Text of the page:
Harvard Business Review ran a few articles in April 2016 about platforms and their revolutionary capacity. It is great to have more voices talking about platforms. But it is also worth having at least one additional opinion because I think the HBR is taking a wrong turn.

My daughter tells me I should be more relatable, by which she means stop picking fights. However, when it's your way of life how can you stop? But to be relatable for one minute. Do you ever sense what you read about in business and technology is kind of right but not quite; that you want to agree and heck, align, but find it hard to pull off?

I'm like that with the latest debate around disruption. That's why I wrote a book about it; Platform Disruption Wave (coming soon and under $5.00 for the cheapskates – relatable, right?).

The crux of it is this. There is an argument, let's call it the consensus, that says platforms are disruptive because they create two-sided markets and network effects.


If you've read this far you will be familiar with those terms. For those who aren't... Network effects happen when you have a product like a phone. If I have one it is useless unless you have one. And because we're not married the chances are we will want other people to have phones too.

By being compelled to advocate phones because they are useless on their own, we create not just a network effect but a viral effect (remember that word! Advertising 101, circa 1998?). The "viral" is simply that we have to advocate the phone to make it useful to us.

Folks who argue for network effects say Uber and Airbnb benefit from them. This is plain wrong. I can happily see you rent your spare room out while keeping mine fresh for when the kids visit. You can give people lifts for Uber's dimes but I don't have to. There is no compulsion working in these examples to make me join in or to increase your satisfaction by my actions. We are not viral.

That has led to the development of the two-sided market argument (early on an adaptation of some interesting price theory that a French genius got a Nobel Prize for). The two-sided market argument in the consensus view though is network effects diluted. Water into Ribena.

Two-sided market arguments say, well, the platform exists to bring two-sides to a market together. But that sounds like my local Saturday market. The council has land it rents out to traders and it runs extra buses on a Saturday morning. One market, two sides.

There is validity in the two-sided market model in that an ecosystem on both sides will become advocates for the market, if the market functions well. It gives strong word-of-mouth (Advertising 101 circa 2005).

But heck, we need to be bolder about these arguments... I mean debates.

The new platform is a service platform. This is the App Store or the Alibaba platform or Uber or Airbnb or Indeed Google; the ones that enable third party asset leverage. But it is many more platforms too.

The error of the two-sided market argument is to believe that all these companies brought, say, apps developers and app buyers together as part of a planned strategy that panned out really well.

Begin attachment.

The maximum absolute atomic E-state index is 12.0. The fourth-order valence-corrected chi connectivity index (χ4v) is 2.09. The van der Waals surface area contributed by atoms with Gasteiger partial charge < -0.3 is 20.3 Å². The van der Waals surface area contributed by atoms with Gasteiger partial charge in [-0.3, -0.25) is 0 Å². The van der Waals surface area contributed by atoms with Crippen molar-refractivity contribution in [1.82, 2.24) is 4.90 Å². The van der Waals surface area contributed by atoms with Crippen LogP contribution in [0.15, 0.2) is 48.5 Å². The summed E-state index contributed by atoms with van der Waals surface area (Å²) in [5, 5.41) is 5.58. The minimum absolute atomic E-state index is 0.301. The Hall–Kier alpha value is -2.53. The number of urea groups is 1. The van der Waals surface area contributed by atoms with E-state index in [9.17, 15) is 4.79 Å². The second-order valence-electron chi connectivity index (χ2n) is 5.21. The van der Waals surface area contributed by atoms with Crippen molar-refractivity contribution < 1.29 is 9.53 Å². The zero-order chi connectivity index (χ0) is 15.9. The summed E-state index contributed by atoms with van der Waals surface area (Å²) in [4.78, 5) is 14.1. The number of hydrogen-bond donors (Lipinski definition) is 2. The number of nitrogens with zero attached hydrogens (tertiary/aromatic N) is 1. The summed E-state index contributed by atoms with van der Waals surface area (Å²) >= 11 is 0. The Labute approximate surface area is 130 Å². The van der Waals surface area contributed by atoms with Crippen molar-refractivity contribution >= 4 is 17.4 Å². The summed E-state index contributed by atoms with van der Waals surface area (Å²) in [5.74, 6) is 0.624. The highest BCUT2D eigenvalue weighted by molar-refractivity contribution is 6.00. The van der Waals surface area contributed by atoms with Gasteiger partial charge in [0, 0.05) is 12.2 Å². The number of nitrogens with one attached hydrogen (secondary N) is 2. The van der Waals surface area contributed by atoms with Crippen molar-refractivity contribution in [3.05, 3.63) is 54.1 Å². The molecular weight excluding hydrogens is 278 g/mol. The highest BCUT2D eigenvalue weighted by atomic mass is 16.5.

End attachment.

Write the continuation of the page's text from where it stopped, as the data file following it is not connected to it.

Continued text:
Fact is Apple wanted nothing to do with app developers on its iPhone and had to be coerced into letting them in. Google has an ecosystem around search engine optimisers and marketers that for the first five years of its life it had to fight tooth and nail in order to keep some sanity in search engine results.

Platforms can function with dysfunctional relationships, groups who never communicate, and with the utmost reluctance. At base, they are a way for a smart guys to leverage the assets of other people, and in a time of very poor asset returns, that's a damn fine idea.

In Platform Disruption Wave I have tried to weave together a narrative about this. About how platforms evolved and how disruption changed. The narrative includes TVs and flat panels, music and movement, smartphones, and, god help us, advertising and search. In all these cases an industry disruption was part of a much wider, broader, bigger wave.

My argument in the book is complicated but it can be summarised simply:

Disruption happens in waves that encompass (a) the breakdown of vertical market structures into horizontal activities and (b) as a result, reward substantial innovation in the organisation of wealth creating activity.

So organisational form - new operating models, become more important than new products.

It also says:

Disruption is always nested in an experimental period where entrepreneurs test hypotheses through public dialogue; where they collectively sense the ability of their ideas to meet new needs; and where they search for a fit with emerging technology infrastructures. The experimental period creates the ecosystems that break down industry barriers and establish the need for a new organizational form.

And finally:

The wave is increasingly tied to a geopolitical transition, in this case from the US to China, and is often specific to its own era, so we are now experiencing our wave of change, not the wave that swamped the world between 1973 and 2000. The current wave is driven by scale, or our new capacity for infinite endpoint management. Because disruption now favors scale then it will favor China.

Now, that is a summary rather than the two hundred pages it takes me to explain properly. But look at it this way: platforms are not two-sided markets. Nor are they shiny new enterprises.

They are a way to leverage third party assets at scale and nowhere has idle but eager assets like China has. They are the primary means for the transfer of economic power from the US to China. Watch out Cambridge.